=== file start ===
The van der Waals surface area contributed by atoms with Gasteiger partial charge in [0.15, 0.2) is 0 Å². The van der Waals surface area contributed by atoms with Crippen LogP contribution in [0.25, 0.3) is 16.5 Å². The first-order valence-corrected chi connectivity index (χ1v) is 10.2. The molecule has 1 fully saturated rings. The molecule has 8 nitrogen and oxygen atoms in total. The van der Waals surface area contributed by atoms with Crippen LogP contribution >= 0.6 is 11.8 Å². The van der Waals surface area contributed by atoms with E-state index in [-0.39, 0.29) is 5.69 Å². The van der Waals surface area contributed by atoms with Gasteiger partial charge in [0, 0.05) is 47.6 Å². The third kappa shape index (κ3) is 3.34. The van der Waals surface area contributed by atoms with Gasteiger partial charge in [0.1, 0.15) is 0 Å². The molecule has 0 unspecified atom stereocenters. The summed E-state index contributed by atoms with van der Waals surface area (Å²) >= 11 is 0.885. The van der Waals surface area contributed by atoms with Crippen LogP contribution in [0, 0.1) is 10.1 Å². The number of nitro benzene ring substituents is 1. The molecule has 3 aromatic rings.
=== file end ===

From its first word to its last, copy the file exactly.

The van der Waals surface area contributed by atoms with Gasteiger partial charge in [0.15, 0.2) is 0 Å². The van der Waals surface area contributed by atoms with Crippen LogP contribution in [0.25, 0.3) is 16.5 Å². The first-order valence-corrected chi connectivity index (χ1v) is 10.2. The molecule has 1 fully saturated rings. The molecule has 8 nitrogen and oxygen atoms in total. The van der Waals surface area contributed by atoms with Crippen LogP contribution >= 0.6 is 11.8 Å². The van der Waals surface area contributed by atoms with E-state index in [-0.39, 0.29) is 5.69 Å². The van der Waals surface area contributed by atoms with Gasteiger partial charge in [0, 0.05) is 47.6 Å². The third kappa shape index (κ3) is 3.34. The van der Waals surface area contributed by atoms with Gasteiger partial charge in [0.1, 0.15) is 0 Å². The molecule has 0 unspecified atom stereocenters. The summed E-state index contributed by atoms with van der Waals surface area (Å²) >= 11 is 0.885. The van der Waals surface area contributed by atoms with Crippen LogP contribution in [0, 0.1) is 10.1 Å². The number of nitro benzene ring substituents is 1. The molecule has 3 aromatic rings.